I liked the Books of Wonder edition and decided I would get one for myself. So I guess it seemed like a lot of time passed between the purchases. Must not have. Because I discovered the copy I bought for myself (also used, but with dust jacket!) at the bottom of the shelves I shoved my Oz books onto, hidden behind cardboard to keep the construction dust from coating them (& to protect from cats peeing). Time elongated over the course of that renovation …

Finding the book after looking for it so long was almost a disappointment. I’d taken to picturing myself paging through other editions in search of the perfect unDenslow Wizard, thus shaking up my settled notion of the classic. Okay, so I was wrong about the book not being purchased “long after things had to be gotten out of the way of the workers and the dust.” My tactile memory was good, even if my chronology was whack. And, having looked over another illustrator at the bookstore I ducked into on my way home from the dentist this morning, I’m good with W.W.

I did buy an Oz book while I was there. Dorothy and the Wizard in Oz. Also a Books of Wonder edition. Nice color plates. I got it for 20% off because I was able to identify the opening sentence the bookseller had written as a challenge on the chalkboard on the sidewalk. “You Googled it!” he said. Oh please.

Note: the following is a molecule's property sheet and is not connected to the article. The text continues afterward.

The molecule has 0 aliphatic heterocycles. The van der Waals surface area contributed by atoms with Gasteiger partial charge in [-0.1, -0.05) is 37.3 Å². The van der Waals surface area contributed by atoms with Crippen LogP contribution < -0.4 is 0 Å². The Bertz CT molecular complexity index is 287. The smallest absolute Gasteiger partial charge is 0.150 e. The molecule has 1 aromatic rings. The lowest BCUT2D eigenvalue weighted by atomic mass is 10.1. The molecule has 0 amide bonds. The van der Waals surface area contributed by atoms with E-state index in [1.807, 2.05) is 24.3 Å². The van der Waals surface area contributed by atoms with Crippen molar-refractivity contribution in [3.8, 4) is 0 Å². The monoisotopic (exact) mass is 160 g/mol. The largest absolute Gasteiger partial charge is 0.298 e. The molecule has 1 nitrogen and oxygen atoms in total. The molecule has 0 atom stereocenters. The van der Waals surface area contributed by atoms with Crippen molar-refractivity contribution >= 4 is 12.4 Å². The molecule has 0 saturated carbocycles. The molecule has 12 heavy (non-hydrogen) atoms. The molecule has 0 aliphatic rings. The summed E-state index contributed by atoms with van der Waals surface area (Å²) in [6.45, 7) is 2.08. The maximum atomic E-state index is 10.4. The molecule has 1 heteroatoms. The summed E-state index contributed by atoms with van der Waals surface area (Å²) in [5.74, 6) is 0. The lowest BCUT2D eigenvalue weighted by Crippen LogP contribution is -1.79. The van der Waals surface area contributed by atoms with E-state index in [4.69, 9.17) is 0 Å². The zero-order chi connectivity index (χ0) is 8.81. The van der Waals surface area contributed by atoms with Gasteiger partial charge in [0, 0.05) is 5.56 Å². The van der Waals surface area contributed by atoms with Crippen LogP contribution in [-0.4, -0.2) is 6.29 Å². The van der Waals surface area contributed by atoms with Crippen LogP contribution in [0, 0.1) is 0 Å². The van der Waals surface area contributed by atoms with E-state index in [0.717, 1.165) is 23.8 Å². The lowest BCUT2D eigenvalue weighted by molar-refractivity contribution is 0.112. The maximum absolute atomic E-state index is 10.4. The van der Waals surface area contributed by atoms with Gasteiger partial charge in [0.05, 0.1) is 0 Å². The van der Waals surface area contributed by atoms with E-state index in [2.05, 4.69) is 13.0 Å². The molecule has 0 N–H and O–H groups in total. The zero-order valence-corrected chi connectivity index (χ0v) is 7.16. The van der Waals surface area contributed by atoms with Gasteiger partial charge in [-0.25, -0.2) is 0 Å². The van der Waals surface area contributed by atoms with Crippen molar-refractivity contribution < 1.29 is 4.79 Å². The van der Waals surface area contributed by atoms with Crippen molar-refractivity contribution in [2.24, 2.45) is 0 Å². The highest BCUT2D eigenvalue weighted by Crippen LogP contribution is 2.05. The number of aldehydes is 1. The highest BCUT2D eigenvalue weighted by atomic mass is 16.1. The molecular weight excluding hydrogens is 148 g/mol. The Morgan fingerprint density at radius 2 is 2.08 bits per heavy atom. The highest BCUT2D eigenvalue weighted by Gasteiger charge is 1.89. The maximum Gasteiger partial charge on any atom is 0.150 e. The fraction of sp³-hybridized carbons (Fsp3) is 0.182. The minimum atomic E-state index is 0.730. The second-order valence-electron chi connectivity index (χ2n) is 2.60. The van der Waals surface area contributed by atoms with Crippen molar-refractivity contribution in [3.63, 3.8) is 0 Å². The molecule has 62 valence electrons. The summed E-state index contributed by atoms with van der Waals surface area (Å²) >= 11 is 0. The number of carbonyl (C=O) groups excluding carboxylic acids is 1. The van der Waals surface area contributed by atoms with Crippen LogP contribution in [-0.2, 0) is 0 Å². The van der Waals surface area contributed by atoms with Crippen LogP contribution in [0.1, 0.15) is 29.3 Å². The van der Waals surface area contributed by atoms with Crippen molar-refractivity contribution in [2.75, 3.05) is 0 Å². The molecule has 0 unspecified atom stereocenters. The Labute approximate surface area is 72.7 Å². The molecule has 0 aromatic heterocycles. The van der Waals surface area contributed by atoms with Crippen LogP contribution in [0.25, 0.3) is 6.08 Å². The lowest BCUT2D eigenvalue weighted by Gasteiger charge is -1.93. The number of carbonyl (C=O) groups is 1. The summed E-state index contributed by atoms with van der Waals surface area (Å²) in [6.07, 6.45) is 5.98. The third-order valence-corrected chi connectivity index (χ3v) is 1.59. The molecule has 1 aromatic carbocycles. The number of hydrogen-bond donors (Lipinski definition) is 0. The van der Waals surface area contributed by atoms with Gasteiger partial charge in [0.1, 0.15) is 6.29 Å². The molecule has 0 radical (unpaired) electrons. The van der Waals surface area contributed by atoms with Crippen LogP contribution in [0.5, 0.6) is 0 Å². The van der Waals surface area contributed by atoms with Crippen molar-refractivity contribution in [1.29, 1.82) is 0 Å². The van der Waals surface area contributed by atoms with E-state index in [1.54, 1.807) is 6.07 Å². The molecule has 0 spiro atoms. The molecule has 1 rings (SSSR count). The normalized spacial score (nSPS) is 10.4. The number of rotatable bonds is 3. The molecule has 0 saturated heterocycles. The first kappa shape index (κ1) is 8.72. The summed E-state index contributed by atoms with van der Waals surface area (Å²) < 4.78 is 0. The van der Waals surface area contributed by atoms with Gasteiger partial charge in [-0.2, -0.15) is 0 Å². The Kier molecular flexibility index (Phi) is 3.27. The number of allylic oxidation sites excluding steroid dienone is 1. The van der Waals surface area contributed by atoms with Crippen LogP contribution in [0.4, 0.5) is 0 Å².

“A screaming comes across the sky.”

Saturday, September 17, 2011

The Mysterious Disappearance of Oz

Sometime in the last year I found a like-new copy of The Wonderful Wizard of Oz at a local used bookstore. It’s a recent edition created by Books of Wonder & Morrow, but it is modeled after the first edition of Wizard and W.W. Denslow’s beautiful design.

I’ve been imagining rereading the Oz series, all 40+ books, and I was thinking that recent acquisition would be a fine place to start. Y’gotta start with Wizard, of course, but there are many editions and many illustrators who have added their vision to Baum’s. Being as I fell in love with Wizard reading a Dover edition, a paperback which does a pretty good job of reproducing Denslow’s design – as well as his illustrations – and considering I virtually have the book memorized I read it so many times as a child, perhaps it would make the reread a fresher experience if I took advantage of an edition illustrated by someone very unlike Denslow.


… No, no. It’s not a bad thought, actually.

A thought that probably would not have entered my head had not that nice BoW/M edition gone missing. I have no idea where it could be. I haven’t dug down to the bottom of every pile or opened every stacked box, but I was sure I had no need to. Since the renovation completed we’ve been unpacking boxes, not filling them. I don’t remember when exactly I bought this new edition, but it was quite recently, long after things had to be gotten out of the way of the workers and the dust. So where could it have hidden itself?

Monday, September 05, 2011


For LoveSettlement, my other blog, I set up a Sitemeter, but for Dare I Read I haven’t had any statistics. Until this week. When Blogger decided at last to offer some up on the publishing dashboard.

I didn’t have a Sitemeter on DIR because when I signed up for it, it didn’t look like you could have more than one. Maybe that changed or maybe I just didn’t understand the way it worked. But LuvSet got so few visitors that the stats service told me little; it hardly seemed worth bothering with. The one thing that seemed clear, the more frequently I posted, the fewer visitors I got. The “Thousand” project, which has been just about all LuvSet’s been occupied with this 490 days, sure hasn’t brought in the readers.